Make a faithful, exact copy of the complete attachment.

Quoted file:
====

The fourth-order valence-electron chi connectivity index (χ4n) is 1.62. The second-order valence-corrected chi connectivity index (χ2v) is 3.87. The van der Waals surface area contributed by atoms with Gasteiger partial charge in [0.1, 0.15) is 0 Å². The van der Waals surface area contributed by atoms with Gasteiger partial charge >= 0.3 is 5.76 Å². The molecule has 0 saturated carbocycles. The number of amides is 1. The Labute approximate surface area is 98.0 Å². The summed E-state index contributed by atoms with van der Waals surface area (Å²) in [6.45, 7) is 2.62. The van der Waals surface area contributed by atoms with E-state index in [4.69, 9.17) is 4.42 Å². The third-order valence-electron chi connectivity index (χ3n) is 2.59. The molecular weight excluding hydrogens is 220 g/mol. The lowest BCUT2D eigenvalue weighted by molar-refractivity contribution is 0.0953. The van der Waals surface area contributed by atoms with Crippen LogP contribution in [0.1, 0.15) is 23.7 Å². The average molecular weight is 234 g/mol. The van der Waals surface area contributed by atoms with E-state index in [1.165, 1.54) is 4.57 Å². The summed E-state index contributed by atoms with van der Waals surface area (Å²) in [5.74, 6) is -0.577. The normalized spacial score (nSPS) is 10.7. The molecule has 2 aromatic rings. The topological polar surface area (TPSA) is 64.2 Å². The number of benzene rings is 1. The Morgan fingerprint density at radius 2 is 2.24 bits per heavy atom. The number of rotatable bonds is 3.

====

The fourth-order valence-electron chi connectivity index (χ4n) is 1.62. The second-order valence-corrected chi connectivity index (χ2v) is 3.87. The van der Waals surface area contributed by atoms with Gasteiger partial charge in [0.1, 0.15) is 0 Å². The van der Waals surface area contributed by atoms with Gasteiger partial charge >= 0.3 is 5.76 Å². The molecule has 0 saturated carbocycles. The number of amides is 1. The Labute approximate surface area is 98.0 Å². The summed E-state index contributed by atoms with van der Waals surface area (Å²) in [6.45, 7) is 2.62. The van der Waals surface area contributed by atoms with E-state index in [4.69, 9.17) is 4.42 Å². The third-order valence-electron chi connectivity index (χ3n) is 2.59. The molecular weight excluding hydrogens is 220 g/mol. The lowest BCUT2D eigenvalue weighted by molar-refractivity contribution is 0.0953. The van der Waals surface area contributed by atoms with Crippen LogP contribution in [0.1, 0.15) is 23.7 Å². The average molecular weight is 234 g/mol. The van der Waals surface area contributed by atoms with E-state index in [1.165, 1.54) is 4.57 Å². The summed E-state index contributed by atoms with van der Waals surface area (Å²) in [5.74, 6) is -0.577. The normalized spacial score (nSPS) is 10.7. The molecule has 2 aromatic rings. The topological polar surface area (TPSA) is 64.2 Å². The number of benzene rings is 1. The Morgan fingerprint density at radius 2 is 2.24 bits per heavy atom. The number of rotatable bonds is 3.